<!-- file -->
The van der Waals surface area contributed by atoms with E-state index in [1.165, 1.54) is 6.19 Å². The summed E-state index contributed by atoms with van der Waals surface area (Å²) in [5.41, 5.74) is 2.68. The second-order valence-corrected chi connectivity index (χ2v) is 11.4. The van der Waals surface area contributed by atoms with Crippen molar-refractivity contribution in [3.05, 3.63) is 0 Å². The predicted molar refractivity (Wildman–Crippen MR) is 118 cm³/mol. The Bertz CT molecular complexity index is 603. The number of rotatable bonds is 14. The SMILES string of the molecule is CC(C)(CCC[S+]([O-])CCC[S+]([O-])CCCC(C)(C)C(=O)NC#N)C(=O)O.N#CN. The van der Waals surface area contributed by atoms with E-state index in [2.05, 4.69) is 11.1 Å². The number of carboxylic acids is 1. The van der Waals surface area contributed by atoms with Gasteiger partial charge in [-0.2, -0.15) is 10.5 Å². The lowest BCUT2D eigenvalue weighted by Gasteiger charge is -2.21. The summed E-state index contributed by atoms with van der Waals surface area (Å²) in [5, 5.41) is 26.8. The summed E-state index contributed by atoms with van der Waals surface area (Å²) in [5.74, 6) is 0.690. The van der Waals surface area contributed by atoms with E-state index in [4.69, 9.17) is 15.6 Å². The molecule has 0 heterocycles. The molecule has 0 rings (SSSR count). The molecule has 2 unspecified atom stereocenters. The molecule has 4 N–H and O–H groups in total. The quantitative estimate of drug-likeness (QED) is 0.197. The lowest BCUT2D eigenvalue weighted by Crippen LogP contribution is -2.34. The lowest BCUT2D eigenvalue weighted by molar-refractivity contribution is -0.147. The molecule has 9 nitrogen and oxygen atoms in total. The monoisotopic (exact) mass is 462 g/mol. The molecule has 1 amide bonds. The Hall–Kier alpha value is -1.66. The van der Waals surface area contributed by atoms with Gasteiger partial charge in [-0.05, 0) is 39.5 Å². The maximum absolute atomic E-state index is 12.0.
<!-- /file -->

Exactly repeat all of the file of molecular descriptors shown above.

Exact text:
The van der Waals surface area contributed by atoms with E-state index in [1.165, 1.54) is 6.19 Å². The summed E-state index contributed by atoms with van der Waals surface area (Å²) in [5.41, 5.74) is 2.68. The second-order valence-corrected chi connectivity index (χ2v) is 11.4. The van der Waals surface area contributed by atoms with Crippen molar-refractivity contribution in [3.05, 3.63) is 0 Å². The predicted molar refractivity (Wildman–Crippen MR) is 118 cm³/mol. The Bertz CT molecular complexity index is 603. The number of rotatable bonds is 14. The SMILES string of the molecule is CC(C)(CCC[S+]([O-])CCC[S+]([O-])CCCC(C)(C)C(=O)NC#N)C(=O)O.N#CN. The van der Waals surface area contributed by atoms with E-state index in [2.05, 4.69) is 11.1 Å². The number of carboxylic acids is 1. The van der Waals surface area contributed by atoms with Gasteiger partial charge in [-0.2, -0.15) is 10.5 Å². The lowest BCUT2D eigenvalue weighted by Gasteiger charge is -2.21. The summed E-state index contributed by atoms with van der Waals surface area (Å²) in [5, 5.41) is 26.8. The summed E-state index contributed by atoms with van der Waals surface area (Å²) in [5.74, 6) is 0.690. The van der Waals surface area contributed by atoms with E-state index in [4.69, 9.17) is 15.6 Å². The molecule has 0 heterocycles. The molecule has 0 rings (SSSR count). The molecule has 2 unspecified atom stereocenters. The molecule has 4 N–H and O–H groups in total. The quantitative estimate of drug-likeness (QED) is 0.197. The lowest BCUT2D eigenvalue weighted by Crippen LogP contribution is -2.34. The lowest BCUT2D eigenvalue weighted by molar-refractivity contribution is -0.147. The molecule has 9 nitrogen and oxygen atoms in total. The monoisotopic (exact) mass is 462 g/mol. The molecule has 1 amide bonds. The Hall–Kier alpha value is -1.66. The van der Waals surface area contributed by atoms with Gasteiger partial charge in [-0.05, 0) is 39.5 Å². The maximum absolute atomic E-state index is 12.0.